Katie Jones and Peter Schmitt’s Uptown Strawhouse will be built on the site of their current garage using straw bales for walls, which will not only make the home energy efficient but will actually sequester carbon.

“Passive houses” meet a voluntary energy efficiency standard that drastically reduces the building’s carbon footprint and requires little energy to be heated and cooled. The structures have triple-paneled windows, continuous insulation and are airtight.

Katie and Peter are well-versed in energy efficiency, since he works for U.S. Solar and she is an engineer who works for the Center for Energy and Environment. The roof of their new home will have 20 bifacial solar modules that allow light to pass through and reflect up off the metal roof to capture more energy. Their intention is partly to show people what is possible.

This home has a wood frame that is raised like a barn structure and then lined with straw bales for insulation. When the straw bales are sealed with plaster the result is a structure that is extremely energy efficient, fire-resistant and highly soundproof.

The two had been planning to construct a passive home for years and were waiting for city zoning code to comply. They originally thought the structure would qualify as an Accessory Dwelling Unit, but they learned triplexes were not eligible for that designation. Working with their architects and city planners, they eventually applied for a cluster development permit.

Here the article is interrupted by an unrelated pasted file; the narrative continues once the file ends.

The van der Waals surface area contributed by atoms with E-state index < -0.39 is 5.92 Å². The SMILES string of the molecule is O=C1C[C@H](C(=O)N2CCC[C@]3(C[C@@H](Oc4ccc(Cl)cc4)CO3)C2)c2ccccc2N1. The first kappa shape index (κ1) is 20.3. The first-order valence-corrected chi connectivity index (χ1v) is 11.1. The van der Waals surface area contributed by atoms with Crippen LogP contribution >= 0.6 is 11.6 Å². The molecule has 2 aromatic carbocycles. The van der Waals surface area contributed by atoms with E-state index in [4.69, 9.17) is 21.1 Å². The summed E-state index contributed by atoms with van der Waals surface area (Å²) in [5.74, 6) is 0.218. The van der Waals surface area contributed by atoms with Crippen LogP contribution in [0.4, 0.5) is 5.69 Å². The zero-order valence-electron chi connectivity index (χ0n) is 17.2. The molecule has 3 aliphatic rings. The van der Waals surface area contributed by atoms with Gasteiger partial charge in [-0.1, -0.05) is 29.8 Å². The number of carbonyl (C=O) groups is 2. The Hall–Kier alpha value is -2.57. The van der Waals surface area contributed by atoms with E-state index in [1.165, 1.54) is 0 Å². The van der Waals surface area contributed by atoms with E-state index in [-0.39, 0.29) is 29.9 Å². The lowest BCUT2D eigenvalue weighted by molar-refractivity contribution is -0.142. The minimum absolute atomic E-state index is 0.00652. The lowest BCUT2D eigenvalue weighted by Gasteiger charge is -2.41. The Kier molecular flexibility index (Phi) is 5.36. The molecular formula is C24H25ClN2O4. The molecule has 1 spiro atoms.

Katie went to Washington state to attend a seminar and home build with Andrew Morrison, a leading national expert on the subject. Morrison has consulted with their architects on the project and will come to Minneapolis to help train the construction crew.

With a design team and builder lined up, they needed to find materials. Turns out there’s an app for that, “Hay Map,” which matches shoppers with local hay and straw providers. They’ll need about 800 “small square” bales for their house. They’ll make the exterior plaster with a mixture of hydraulic lime, sand and water.

The couple and their friends will also be contributing their time and labor to the build. They want it to be a bit of a community process. “I like the idea of family, friends and neighbors being part of our build,” Jones said.

They are hoping the house will turn into a bit of an exhibit of energy efficiency. “We’re happy to show what we’ve learned with folks who are wanting to do this,” Jones said.

You can read the original article at www.southwestjournal.com


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